- Stringer BW*, Day BW*, D'Souza RCJ, Jamieson PR, Ensbey KS, Bruce ZC, Lim YC, Goasdoué K, Offenhäuser C, Akgul S, Allan S, Robertson T, Lucas P, Tollesson G, Campbell S, Winter C, Do H, Dobrovic A, Inglis P, Jeffree RL, Johns TG, Boyd AW. A reference collection of patient-derived cell line and xenograft models of proneural, classical and mesenchymal glioblastoma. Scientific Reports. 2019 March 20. 9 (4902). IF = 4.122
- Akgül S, Patch AM, D'Souza RCJ, Mukhopadhyay P, Nones K, Kempe S, Kazakoss SH, Jeffree RL, Stringer BW, Pearson JV, Waddell N, Day BW. Intratumoural Heterogeneity Underlies Distinct Therapy Responses and Treatment Resistance in Glioblastoma. Cancers. Jan 2019; 11, 190. IF 5.326.
- Offenhäuser C, Al-Ejeh F, Puttick S, Ensbey KS, Bruce, ZC, Jamieson PR, Smith FM, Stringer BW, Carrington B, Fuchs, AV, Bell CA, Jefree R, Rose S, Thurecht KJ, Bowd AW and Day BW. EphA3 Pay-Loaded Antibody Therapeutics for the Treatment of Glioblastoma. Cancers. Dec 2018; 10 (12), 519. IF 5.326
- Lim YC, Quek H, Offenhäuser C, Lavin M, Boyd AW, Roberts T and Day BW. ATM Inhibition Prevents Interleukin-6 from Contributing to the Proliferation of Glioma Initiating Cells after Ionizing Radiation. Journal of Neuro-Oncology. Jan 2018; 138 (3), 509-518. IF 2.98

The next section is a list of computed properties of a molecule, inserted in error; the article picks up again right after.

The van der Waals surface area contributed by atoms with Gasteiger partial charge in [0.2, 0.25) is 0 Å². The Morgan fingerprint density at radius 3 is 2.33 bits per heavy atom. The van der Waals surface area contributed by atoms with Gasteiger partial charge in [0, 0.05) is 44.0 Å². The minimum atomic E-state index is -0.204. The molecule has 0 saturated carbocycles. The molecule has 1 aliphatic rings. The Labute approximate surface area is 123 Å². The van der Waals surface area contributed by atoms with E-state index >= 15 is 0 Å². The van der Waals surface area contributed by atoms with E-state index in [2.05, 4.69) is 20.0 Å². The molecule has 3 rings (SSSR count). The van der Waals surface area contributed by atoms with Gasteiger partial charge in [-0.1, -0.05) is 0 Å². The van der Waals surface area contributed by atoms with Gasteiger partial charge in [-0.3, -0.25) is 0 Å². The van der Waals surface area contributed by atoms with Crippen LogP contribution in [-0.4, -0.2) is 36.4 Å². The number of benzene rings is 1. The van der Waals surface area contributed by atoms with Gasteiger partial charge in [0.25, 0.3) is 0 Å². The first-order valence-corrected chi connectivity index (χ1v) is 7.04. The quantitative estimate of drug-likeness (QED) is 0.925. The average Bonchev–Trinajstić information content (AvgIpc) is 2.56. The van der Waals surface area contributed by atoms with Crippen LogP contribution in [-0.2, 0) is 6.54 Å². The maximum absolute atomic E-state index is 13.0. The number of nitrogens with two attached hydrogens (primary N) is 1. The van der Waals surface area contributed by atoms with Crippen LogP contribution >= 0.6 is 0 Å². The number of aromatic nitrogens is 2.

- Day BW, Stringer BW and Boyd AW. Eph Receptors as Therapeutic Targets in Glioblastoma. British Journal of Cancer. Invited Review 2014 Sep 23;111 (7):1255-61. IF 5.082
- Day BW, Stringer BW, Wilson J, et al. Glioma Surgical Aspirate: A Viable Source of Tumor Tissue for Experimental Research. Cancers, 5(2), 357-371; April 4, 2013 doi:10.3390/cancers5020357
- Day BW, Stringer BW, Al-Ejeh F, et al. EphA3 Maintains Tumourigenicity and is a Therapeutic Target in Glioblastoma Multiforme. Cancer Cell 23, 238–248, February 11, 2013. IF 26.566
- Day BW, Stringer BW, Spanevello MD, et al. ELK4 neutralization sensitizes glioblastoma to apoptosis through downregulation of the anti-apoptotic protein Mcl-1. Neuro Oncology. 2011 Nov;13(11):1202-12. IF 6.2